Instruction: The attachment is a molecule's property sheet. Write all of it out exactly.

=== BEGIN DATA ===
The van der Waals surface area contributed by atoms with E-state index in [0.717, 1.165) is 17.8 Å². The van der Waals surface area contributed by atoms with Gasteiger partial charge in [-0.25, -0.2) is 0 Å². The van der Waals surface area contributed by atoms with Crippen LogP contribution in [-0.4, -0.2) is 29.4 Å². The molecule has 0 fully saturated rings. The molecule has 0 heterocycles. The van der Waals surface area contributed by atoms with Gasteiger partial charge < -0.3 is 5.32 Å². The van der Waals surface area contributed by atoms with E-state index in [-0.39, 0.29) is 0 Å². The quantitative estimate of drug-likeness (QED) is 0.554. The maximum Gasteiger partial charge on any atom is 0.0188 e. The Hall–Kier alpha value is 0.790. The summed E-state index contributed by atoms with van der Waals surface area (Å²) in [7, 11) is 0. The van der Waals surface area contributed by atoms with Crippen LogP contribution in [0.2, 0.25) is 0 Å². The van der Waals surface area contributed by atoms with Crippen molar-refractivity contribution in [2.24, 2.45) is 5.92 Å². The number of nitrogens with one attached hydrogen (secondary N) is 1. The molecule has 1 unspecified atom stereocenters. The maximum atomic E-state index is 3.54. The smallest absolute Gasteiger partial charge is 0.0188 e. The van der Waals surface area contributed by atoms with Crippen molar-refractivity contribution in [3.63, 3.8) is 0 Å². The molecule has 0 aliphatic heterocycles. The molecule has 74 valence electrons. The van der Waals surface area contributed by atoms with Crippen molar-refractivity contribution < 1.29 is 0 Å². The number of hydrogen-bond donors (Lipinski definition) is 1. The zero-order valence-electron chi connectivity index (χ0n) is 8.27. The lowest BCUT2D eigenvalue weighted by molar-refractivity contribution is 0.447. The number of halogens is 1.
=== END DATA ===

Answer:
The van der Waals surface area contributed by atoms with E-state index in [0.717, 1.165) is 17.8 Å². The van der Waals surface area contributed by atoms with Gasteiger partial charge in [-0.25, -0.2) is 0 Å². The van der Waals surface area contributed by atoms with Crippen LogP contribution in [-0.4, -0.2) is 29.4 Å². The molecule has 0 fully saturated rings. The molecule has 0 heterocycles. The van der Waals surface area contributed by atoms with Gasteiger partial charge < -0.3 is 5.32 Å². The van der Waals surface area contributed by atoms with E-state index in [-0.39, 0.29) is 0 Å². The quantitative estimate of drug-likeness (QED) is 0.554. The maximum Gasteiger partial charge on any atom is 0.0188 e. The Hall–Kier alpha value is 0.790. The summed E-state index contributed by atoms with van der Waals surface area (Å²) in [7, 11) is 0. The van der Waals surface area contributed by atoms with Crippen LogP contribution in [0.2, 0.25) is 0 Å². The van der Waals surface area contributed by atoms with Crippen molar-refractivity contribution in [2.24, 2.45) is 5.92 Å². The number of nitrogens with one attached hydrogen (secondary N) is 1. The molecule has 1 unspecified atom stereocenters. The maximum atomic E-state index is 3.54. The smallest absolute Gasteiger partial charge is 0.0188 e. The van der Waals surface area contributed by atoms with Crippen molar-refractivity contribution in [3.63, 3.8) is 0 Å². The molecule has 0 aliphatic heterocycles. The molecule has 74 valence electrons. The van der Waals surface area contributed by atoms with Crippen molar-refractivity contribution < 1.29 is 0 Å². The number of hydrogen-bond donors (Lipinski definition) is 1. The zero-order valence-electron chi connectivity index (χ0n) is 8.27. The lowest BCUT2D eigenvalue weighted by molar-refractivity contribution is 0.447. The number of halogens is 1.